MSNBC Legal Analyst Warns of ‘Mistrial’ in Trump’s ‘Hush Money’ Case

An MSNBC legal analyst has warned viewers that there’s a possibility that the “hush money” case brought by Manhattan District Attorney Alvin Bragg against President Donald Trump will end in a mistrial.

Trump is currently on trial for 34 felony counts related to a $130,000 payment to adult star Stormy Daniels.

The so-called “hush money” payment was allegedly made to buy her silence regarding a claimed affair.

However, there is no evidence that an affair ever took place or that Trump was even linked to any payments.

On Thursday, all 12 jurors were selected for the trial which got underway on Monday.

Two jurors were initially excused before the full jury was seated, however.

During MSNBC’s “Morning Joe,” legal analyst Danny Cevallos said the excusals indicate the possibility of forthcoming issues “that could lead to a mistrial.”

“So here’s the thing,” Cevallos said.

“I think juror attrition could be a real problem in this case.

“I mean, just do the math,” he continued.

“Last week, we lost two jurors before the trial even began.

“When you think about it, you do lose jurors during a trial.

“I’ve lost them. They fell asleep.

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“They don’t follow the judge’s orders.

“But you don’t normally lose a juror after the moment they’re selected and between that and the time that the trial actually begins because, ordinarily, nothing happens during that time.”

Cevallos said jurors may later change their minds about serving on the jury as pressure builds in the massive trial.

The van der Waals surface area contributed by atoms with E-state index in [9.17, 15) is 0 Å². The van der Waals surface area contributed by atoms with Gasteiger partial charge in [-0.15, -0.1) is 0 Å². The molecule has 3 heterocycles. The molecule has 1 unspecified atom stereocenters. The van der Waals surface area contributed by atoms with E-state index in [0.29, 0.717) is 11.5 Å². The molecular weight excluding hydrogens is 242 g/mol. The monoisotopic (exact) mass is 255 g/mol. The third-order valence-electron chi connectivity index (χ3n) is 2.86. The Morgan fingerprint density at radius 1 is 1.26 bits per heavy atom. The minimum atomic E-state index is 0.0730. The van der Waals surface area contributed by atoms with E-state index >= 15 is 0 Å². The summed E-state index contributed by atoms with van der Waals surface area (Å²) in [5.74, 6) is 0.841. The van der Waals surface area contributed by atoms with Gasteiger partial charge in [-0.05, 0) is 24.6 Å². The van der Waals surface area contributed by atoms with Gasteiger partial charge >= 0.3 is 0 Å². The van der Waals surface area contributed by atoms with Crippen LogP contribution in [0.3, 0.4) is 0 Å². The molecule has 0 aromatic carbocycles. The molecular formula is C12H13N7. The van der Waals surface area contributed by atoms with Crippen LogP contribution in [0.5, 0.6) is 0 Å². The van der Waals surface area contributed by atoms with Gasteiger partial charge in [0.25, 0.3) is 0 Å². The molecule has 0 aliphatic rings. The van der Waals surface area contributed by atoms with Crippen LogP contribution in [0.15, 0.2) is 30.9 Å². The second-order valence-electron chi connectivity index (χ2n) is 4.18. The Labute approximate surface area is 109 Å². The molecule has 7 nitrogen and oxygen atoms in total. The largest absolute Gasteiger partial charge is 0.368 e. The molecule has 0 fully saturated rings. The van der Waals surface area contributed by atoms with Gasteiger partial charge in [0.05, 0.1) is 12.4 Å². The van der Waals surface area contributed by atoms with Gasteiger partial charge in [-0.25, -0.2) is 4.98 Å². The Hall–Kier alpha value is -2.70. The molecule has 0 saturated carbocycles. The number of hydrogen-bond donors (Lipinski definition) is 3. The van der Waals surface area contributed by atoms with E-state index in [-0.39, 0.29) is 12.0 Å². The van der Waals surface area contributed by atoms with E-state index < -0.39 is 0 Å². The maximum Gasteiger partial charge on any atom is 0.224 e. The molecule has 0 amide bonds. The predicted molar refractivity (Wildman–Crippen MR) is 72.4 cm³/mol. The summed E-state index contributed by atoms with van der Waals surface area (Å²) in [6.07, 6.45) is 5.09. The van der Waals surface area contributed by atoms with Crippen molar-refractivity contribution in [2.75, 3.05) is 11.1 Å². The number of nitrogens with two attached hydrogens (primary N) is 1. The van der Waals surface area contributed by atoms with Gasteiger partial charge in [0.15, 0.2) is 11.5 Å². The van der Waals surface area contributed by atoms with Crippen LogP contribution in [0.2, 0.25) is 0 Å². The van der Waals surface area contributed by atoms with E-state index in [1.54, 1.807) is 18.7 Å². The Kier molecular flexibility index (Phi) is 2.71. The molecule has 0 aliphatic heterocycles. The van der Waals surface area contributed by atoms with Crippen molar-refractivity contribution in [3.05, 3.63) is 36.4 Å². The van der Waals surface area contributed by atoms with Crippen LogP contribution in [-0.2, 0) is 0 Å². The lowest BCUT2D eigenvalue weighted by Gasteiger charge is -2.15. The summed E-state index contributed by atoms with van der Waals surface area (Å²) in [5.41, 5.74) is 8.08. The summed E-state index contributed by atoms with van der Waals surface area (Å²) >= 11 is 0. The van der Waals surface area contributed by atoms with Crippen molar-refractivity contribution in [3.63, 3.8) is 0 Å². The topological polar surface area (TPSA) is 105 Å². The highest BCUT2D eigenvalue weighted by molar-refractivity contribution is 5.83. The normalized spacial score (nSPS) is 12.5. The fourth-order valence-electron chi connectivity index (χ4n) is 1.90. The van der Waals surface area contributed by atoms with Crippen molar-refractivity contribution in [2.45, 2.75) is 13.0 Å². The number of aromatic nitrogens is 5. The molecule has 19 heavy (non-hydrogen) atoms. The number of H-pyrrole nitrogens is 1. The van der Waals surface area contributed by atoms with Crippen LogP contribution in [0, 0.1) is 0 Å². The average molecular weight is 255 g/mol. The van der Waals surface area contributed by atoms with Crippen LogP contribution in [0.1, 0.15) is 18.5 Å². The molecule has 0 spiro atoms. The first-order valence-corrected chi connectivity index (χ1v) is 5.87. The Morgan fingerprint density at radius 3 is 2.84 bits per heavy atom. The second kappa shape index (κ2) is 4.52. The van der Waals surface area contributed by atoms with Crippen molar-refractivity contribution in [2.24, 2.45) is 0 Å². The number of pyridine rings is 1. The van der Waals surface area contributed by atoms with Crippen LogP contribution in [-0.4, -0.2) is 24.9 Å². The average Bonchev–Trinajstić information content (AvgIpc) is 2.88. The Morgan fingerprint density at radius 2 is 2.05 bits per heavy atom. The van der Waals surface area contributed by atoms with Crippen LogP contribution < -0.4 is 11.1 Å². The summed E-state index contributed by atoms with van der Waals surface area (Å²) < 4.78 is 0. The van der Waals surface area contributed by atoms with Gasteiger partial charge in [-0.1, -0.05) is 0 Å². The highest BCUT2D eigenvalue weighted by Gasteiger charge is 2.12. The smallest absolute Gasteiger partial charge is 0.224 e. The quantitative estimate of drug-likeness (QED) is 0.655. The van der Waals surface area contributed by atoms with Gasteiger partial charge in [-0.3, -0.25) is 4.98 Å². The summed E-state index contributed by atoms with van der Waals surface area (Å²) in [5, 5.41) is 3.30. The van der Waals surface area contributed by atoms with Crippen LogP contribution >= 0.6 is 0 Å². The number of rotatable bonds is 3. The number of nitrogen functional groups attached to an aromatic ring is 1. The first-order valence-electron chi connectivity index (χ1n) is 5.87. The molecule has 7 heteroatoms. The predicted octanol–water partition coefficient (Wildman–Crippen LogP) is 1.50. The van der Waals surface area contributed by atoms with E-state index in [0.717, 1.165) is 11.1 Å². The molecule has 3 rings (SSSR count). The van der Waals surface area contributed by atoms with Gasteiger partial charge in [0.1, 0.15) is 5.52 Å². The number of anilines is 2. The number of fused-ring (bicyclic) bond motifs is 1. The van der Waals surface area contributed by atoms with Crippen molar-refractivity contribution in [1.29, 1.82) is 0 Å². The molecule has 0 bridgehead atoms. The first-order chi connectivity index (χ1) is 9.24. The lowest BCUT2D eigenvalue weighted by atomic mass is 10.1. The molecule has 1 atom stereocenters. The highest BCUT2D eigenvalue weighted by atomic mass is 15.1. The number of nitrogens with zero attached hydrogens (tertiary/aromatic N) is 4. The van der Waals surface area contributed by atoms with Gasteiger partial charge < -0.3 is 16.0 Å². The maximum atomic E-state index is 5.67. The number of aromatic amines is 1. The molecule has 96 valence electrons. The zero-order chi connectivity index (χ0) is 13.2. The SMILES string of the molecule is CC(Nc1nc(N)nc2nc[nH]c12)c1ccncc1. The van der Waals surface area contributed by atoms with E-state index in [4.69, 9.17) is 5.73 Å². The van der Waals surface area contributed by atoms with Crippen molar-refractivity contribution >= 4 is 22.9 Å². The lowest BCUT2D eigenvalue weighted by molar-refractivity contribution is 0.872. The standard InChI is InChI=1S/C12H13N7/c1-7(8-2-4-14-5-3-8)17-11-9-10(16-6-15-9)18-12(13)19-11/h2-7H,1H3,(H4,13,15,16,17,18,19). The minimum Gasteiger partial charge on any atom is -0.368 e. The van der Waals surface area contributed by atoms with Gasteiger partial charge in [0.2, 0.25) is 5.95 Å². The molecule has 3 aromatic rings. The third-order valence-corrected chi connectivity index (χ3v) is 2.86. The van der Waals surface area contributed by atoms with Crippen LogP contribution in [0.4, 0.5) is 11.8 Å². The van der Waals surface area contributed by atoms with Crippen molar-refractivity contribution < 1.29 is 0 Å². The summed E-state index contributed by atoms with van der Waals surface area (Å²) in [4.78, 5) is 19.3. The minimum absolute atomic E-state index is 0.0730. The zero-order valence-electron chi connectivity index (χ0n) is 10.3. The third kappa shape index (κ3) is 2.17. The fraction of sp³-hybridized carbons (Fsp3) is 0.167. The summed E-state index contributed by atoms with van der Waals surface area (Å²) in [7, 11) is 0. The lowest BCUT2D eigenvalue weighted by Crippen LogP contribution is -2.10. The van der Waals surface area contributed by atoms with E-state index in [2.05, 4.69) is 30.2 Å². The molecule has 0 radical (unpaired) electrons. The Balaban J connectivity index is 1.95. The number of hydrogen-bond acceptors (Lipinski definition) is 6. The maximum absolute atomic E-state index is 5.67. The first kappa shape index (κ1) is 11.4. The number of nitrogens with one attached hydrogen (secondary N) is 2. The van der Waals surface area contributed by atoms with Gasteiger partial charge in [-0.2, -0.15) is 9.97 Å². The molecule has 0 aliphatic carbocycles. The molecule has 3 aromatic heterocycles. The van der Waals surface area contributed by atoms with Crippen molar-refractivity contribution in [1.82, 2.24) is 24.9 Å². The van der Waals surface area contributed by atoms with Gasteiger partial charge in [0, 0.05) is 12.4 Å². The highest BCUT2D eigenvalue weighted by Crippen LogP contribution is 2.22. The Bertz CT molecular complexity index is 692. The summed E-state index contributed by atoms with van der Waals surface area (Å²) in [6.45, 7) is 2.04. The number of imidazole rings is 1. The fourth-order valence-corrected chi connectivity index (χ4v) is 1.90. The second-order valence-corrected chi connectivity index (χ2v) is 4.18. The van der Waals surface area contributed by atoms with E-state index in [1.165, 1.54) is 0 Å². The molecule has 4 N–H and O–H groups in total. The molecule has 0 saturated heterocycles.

The legal expert continues:

“But in this case, you have an example where a juror goes home, they start really thinking about their duty and what this is going to entail, and they come back and say, ‘you know what, I don’t want to do this anymore.’

“By the way, that’s also something that happens from time to time,” Cevallos added.

“I’ve had it in organized crime cases.

“You have jurors who come up to the judge and say, ‘I’ll do anything. Please, I do not want to be on this jury. I’m afraid.’

“That’s not obviously the same situation here, but you do have jurors who are going to have second thoughts.”

WATCH:

As Slay News reported last week, one of the jurors was dismissed after expressing concern about her ability to be impartial following friends and colleagues asking if she was on the jury based on press reports.

Another was excused after prosecutors expressed concern that he may not have honestly answered jury selection questions about whether he or a relative had been convicted of a criminal offense.

It was discovered that he had a prior arrest for leftist activism which he had not informed the court about.

Another juror was accused due to a scheduling conflict.

However, when she left the court, the juror told reporters that she was “not a fan” of Trump and that he makes her “angry.”

She then listed reasons why Trump makes her “angry” which included his political statements on abortion and China.

However, her bias had not been detected by the court.

“And the question becomes, will six alternates be enough to cover this trial?” Cevallos asked.

“I hope so,” he continued.

“But if what we’ve seen so far, if that’s the rate of loss of jurors, two before we even start the trial, that could be a real problem and that could lead to a mistrial, which in, I think, the defense’s view, is a win.”

READ MORE – New York Times: Most Trump ‘Hush Money’ Jurors Are ‘Left-of-Center’

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By Frank Bergman

Frank Bergman is a political/economic journalist living on the east coast. Aside from news reporting, Bergman also conducts interviews with researchers and material experts and investigates influential individuals and organizations in the sociopolitical world.

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